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The Ten Steps To Wealth Blog

What Is Success And How Is It Achieved?

Saturday, August 17th, 2013

“Does Hard Work Lead To Success?”

At a recent Teen Award Ceremony in the US, actor Ashton Kutcher started a short speech by saying, “First of all, I don’t have a career without you guys.  I don’t get to do anything without you guys.”

The acknowledgement of the other half of  “success” was an interesting opening comment I thought.

The “other half” it seems, is something that’s often missing in any description of what success is.

Kutcher went on to say that in his experience “opportunity” looks like hard work. He then described a number of low skill jobs he worked in during his late teens and early twenties… noting especially that he had never had a job in his life that he was “better than”.

Yet how many people do you know who do the exact opposite? The most graphic of these are people who prefer the dole rather than taking on jobs they perceive they’re better than. Of course this is not an across the board thing as many people would take on any job if only they could get one.

The point I’m making though is that when people ask me how to become wealthy, depending on their current circumstances in life, I often start by saying… “Get a job”. Any job. The reason behing me saying this is because they could then use the “money” to undertake the next stage of their learning. The replies that shock me the most come from an attitude implying that they are much bigger than just any job.

When I was starting out on my journey to financial freedom, I worked four part time jobs. At one job I was paid $15 per day wrecking houses. (But the real value in this job was what I learned. It allowed me renovate houses and acquire second hand materials which I could then renovate and reuse. This enabled me to create my first $100,000 in asset value within 6 months).

The reason for 4 part time jobs, instead of one secure full time job, was so that I could work more hours and more days which meant that I earned more money than one full time job. I could then apply this money to learning the important lessons I needed to learn. In fifteen years of teaching people how to become wealthy, I’ve never met anyone who was willing to start this way. That they are still not financially successful is telling.

Another idea Kutcher promoted in his talk was the idea of being “sexy” which he described as “being smart… thoughtful and generous”.

A third offering came as a result of remembering something Steve Jobs often talked about. Jobs observed that as we grow up, enculturation teaches us that the world is the way it is and that we should live our lives inside this world. We’re told to follow the rules, not get into trouble, get a good education, get a good job, make some money, become a good consumer, get married, have a family and so on as the rest of the story goes.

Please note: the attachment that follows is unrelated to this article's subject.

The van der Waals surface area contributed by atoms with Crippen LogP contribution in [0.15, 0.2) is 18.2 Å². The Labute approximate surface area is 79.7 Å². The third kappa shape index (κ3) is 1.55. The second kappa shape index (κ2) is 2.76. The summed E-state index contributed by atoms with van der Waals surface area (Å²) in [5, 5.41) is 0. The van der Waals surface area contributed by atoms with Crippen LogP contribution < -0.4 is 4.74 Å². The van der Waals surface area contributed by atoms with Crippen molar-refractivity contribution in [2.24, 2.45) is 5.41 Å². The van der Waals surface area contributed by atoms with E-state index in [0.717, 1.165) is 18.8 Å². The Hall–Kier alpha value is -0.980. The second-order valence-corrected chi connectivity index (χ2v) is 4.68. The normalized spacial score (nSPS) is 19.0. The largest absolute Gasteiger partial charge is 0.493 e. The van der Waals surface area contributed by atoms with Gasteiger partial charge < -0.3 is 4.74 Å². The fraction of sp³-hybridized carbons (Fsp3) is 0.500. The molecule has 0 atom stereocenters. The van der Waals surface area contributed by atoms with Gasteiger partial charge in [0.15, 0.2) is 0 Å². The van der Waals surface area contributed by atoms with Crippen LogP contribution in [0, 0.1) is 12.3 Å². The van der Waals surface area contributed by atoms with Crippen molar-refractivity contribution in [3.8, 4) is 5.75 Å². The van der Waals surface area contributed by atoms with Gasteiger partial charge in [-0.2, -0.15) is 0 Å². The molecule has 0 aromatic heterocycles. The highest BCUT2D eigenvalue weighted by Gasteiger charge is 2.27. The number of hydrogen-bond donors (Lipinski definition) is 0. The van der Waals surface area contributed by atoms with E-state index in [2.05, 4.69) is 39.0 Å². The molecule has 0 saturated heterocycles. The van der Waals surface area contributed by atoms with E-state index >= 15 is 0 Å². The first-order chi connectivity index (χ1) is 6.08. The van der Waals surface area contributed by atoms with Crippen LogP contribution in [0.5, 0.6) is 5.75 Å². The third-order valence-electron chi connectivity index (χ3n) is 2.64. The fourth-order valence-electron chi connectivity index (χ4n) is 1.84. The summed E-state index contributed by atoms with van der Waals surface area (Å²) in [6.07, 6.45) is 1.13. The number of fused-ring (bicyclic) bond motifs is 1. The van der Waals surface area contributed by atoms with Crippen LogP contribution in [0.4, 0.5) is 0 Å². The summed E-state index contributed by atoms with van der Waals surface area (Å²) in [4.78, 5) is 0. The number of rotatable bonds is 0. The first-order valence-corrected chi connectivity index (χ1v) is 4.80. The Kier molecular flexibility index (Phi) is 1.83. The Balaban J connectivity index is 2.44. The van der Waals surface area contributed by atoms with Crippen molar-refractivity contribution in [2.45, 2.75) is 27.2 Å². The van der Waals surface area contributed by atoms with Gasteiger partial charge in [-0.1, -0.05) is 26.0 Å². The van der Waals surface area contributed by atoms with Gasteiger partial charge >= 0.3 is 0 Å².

The point he was making is that life is much bigger than Enculturation’s Plan for the masses. The idea that life doesn’t have to look like a life on the “work/stress, not enough time, not enough money treadmill” is foreign to most people. Instead of building a life experienced around the idea of financial freedom,  generation after generation fall into the trap of having a life based on the consumption code and servitude, rather than purposefully building a life based on the enterprise code and freedom.

While I’m not sure how much of his own wisdom Kutcher was sharing, as opposed to the wisdom of Steve Jobs given the film he’s just made… none the less, it’s hard to fault the wisdom itself.

While hard work may indeed lead to success, it is not the cause of success itself. One of the reasons for this is that success, in any endeavour, does not follow the “cause and effect” principle. Success is actually an “emergent”. No matter how hard you try, something else has to provide the spark…

The concept of “emergence” has been around since the time of Aristotle but the term emergent was coined in 1875 by pioneer psychologist G. H. Lewes who said that… “Every resultant is either a sum or a difference of co-operant forces; their sum, when their directions are the same — their difference, when their directions are contrary.”

As an emergent, success unfolds as a result of a series of effective moment-by-moment decisions made from a large number of options available every time you need to make a choice.

Instead of every day placing themselves in positions where an emergent process can happen, most people continue to place themselves into positions where servitude, predictability, and sameness always happen.

Love for you to share your thoughts on this.

Connect soon but please leave your comments below.

Paul Counsel

P.S. If you’d like to know more about The Consumption Code and The Enterprise Code, you can watch these videos here. http://moneymasteryblueprint.com

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